CQC Report

Updated on 17th September 2015 at 8:00 am


Practice Statement following CQC Assessment



The practice underwent a CQC inspection on 16th July 2015 which examined 5 areas of General Practice:

  • Are services safe?
  • Are services effective?
  • Are services caring?
  • Are services responsive to people’s needs?
  • Are services well-led?

The inspection also looked at six patient population groups during the inspection:

  • Older people
  • People with long-term conditions
  • Families, children and young people
  • Working age people (including those recently retired and students)
  • People whose circumstances may make them vulnerable
  • People experiencing poor mental health (including people with dementia)


The full report can be seen at:   www.cqc.org.uk or Marine Medical Group Final Inspection Report


We are pleased that the Practice received an overall ‘GOOD’ rating.


Some areas were highlighted by the CQC report as being “Good” and include:

  • Staff knowing how to raise concerns and report incidents. Information about safety is recorded, monitored, reviewed and addressed where necessary.
  • Risks to patients are assessed and well managed.
  • Patients feel they are treated with care, respect and dignity and feel involved in decisions made regarding their own care/ treatment.
  • Information about services and the complaints procedure is easy to understand.
  • Pre-bookable early morning appointments are available two mornings a week with the GP, Practice Nurse and Healthcare Assistant.
  • The practice is well equipped to deal with patient’s needs.

In addition to this the CQC inspectors identified three areas within the safety domain which needed to be addressed and improved. These related to:

  1. Vaccine refrigerator temperature recording
  2. Regulations in relation to the Healthcare Assistant Role
  3. Handling of Blank FP10’s (prescriptions)


a) Vaccine refrigerator

The Practice worked closely with the local Screening and Immunisation Team to investigate errors in the manual recording of the Refrigerator Temperature. After a thorough investigation it was concluded that the error had been in the manual resetting of the thermometer. The refrigerator had functioned correctly and the recorded actual temperatures had always been within acceptable range. It was thus concluded that the stored vaccines were completely safe.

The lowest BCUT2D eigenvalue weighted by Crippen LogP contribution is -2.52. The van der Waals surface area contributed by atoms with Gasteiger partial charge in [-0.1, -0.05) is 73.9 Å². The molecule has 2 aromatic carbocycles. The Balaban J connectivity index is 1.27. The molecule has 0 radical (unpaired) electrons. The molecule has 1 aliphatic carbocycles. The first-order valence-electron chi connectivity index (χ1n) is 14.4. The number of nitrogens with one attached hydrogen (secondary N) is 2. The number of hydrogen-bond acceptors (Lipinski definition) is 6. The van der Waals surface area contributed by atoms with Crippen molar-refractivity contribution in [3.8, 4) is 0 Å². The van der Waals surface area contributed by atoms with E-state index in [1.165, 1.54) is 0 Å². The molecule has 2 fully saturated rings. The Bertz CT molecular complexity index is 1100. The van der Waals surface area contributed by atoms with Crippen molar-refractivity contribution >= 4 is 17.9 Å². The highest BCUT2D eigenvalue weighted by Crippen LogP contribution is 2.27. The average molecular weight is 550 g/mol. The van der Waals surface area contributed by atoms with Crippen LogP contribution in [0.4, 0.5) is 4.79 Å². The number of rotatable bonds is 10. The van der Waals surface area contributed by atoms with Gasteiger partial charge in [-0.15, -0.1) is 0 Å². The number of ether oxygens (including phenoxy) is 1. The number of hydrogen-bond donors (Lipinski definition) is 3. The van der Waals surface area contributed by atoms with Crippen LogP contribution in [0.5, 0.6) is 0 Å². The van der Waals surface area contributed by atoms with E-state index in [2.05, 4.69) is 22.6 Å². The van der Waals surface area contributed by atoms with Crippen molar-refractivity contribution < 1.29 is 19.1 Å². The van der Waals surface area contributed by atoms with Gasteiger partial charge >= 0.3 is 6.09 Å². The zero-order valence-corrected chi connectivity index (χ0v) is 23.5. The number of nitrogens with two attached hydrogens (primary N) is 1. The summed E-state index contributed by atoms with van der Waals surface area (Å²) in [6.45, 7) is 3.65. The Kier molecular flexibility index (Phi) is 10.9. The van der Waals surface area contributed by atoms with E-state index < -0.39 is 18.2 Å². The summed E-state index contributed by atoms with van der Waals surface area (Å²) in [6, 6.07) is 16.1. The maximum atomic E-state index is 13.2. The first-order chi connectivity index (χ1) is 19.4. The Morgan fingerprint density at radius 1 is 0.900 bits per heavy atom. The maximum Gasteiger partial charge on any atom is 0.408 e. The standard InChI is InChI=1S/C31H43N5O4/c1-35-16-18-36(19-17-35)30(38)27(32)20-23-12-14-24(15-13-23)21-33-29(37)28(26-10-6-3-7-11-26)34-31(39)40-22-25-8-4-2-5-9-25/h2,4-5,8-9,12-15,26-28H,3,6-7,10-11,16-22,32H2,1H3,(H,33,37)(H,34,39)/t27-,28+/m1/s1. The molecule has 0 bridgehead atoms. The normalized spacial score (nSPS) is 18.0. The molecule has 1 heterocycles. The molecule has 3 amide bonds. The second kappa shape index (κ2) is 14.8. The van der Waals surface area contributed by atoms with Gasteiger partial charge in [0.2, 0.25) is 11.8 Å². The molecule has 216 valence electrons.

Nevertheless the practice has introduced several measures to improve standards by:

  1. Improving staff training by nurses carrying out annual on-line training in vaccine and immunisations including vaccine storage.
  2. Carrying out an annual risk assessment of the refrigerator to ensure a safe cold chain.
  3. 24 hour data logging devices have been purchased to keep log of all temperature changes within the refrigerator to enable any breach in temperature to be investigated immediately and ascertain if there is cause for concern.
  4. An additional refrigerator has been purchased on the advice of the investigation team to be used as a reserve.


b) Healthcare assistant

Even though the Healthcare assistant (HCA) has been fully trained to give flu vaccinations, the CQC identified that the Practice had been using Patient Group Directives (PGD’s) rather than Patient Specific Directives (PSD’S) to authorise vaccinations.

The Practice has looked at ways to overcome this but we feel that that to safely comply with vaccination regulations only our Practice Nurses will undertake vaccinations at the present time.


c) Blank prescription boxes

It was noticed during the practice’s CQC visit that although a record was kept of FP10’s (blank prescription) serial numbers when they were being given to GPs, the serial numbers were not being recorded when the boxes of prescriptions were received into the practice from the supplier. For safety reasons this system needed to be changed so that in the event of a break-in, the Practice can inform the Police and NHS Authorities of the seral numbers to enable tracking and any illegal use of the FP10’S.

The current system has been revised and now comprises of a spreadsheet which documents the serial numbers of each box and the date it was received into the practice. When the box is given to a GP the date given is recorded against the matching serial numbers along with which GP the box was given to, and the name of the member of staff who gave it.


We hope this statement addresses any concerns which may have been raised by the CQC report.

We wish to emphasise that Patient Safety is of paramount importance and we have fully addressed the weaknesses identified by the CQC assessment.